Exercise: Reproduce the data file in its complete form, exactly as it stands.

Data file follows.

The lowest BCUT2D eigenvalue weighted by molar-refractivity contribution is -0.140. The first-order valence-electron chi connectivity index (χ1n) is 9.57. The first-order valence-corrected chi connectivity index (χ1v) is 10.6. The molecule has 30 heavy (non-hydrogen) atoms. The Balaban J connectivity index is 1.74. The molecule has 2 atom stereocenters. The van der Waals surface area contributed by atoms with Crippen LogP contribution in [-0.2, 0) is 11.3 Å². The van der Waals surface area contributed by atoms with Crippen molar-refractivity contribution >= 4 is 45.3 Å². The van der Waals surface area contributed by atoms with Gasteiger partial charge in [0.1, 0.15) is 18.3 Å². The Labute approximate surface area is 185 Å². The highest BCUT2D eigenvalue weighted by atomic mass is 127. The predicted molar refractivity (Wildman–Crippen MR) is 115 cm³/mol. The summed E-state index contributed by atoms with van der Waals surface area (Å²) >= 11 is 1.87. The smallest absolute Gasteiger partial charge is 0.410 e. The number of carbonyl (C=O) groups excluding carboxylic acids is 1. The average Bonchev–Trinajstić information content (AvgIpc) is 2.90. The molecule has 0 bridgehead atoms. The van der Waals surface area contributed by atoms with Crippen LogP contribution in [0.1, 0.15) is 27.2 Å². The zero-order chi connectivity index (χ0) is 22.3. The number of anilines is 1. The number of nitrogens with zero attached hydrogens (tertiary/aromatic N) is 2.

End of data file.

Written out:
The lowest BCUT2D eigenvalue weighted by molar-refractivity contribution is -0.140. The first-order valence-electron chi connectivity index (χ1n) is 9.57. The first-order valence-corrected chi connectivity index (χ1v) is 10.6. The molecule has 30 heavy (non-hydrogen) atoms. The Balaban J connectivity index is 1.74. The molecule has 2 atom stereocenters. The van der Waals surface area contributed by atoms with Crippen LogP contribution in [-0.2, 0) is 11.3 Å². The van der Waals surface area contributed by atoms with Crippen molar-refractivity contribution >= 4 is 45.3 Å². The van der Waals surface area contributed by atoms with Gasteiger partial charge in [0.1, 0.15) is 18.3 Å². The Labute approximate surface area is 185 Å². The highest BCUT2D eigenvalue weighted by atomic mass is 127. The predicted molar refractivity (Wildman–Crippen MR) is 115 cm³/mol. The summed E-state index contributed by atoms with van der Waals surface area (Å²) >= 11 is 1.87. The smallest absolute Gasteiger partial charge is 0.410 e. The number of carbonyl (C=O) groups excluding carboxylic acids is 1. The average Bonchev–Trinajstić information content (AvgIpc) is 2.90. The molecule has 0 bridgehead atoms. The van der Waals surface area contributed by atoms with Crippen LogP contribution in [0.1, 0.15) is 27.2 Å². The zero-order chi connectivity index (χ0) is 22.3. The number of anilines is 1. The number of nitrogens with zero attached hydrogens (tertiary/aromatic N) is 2.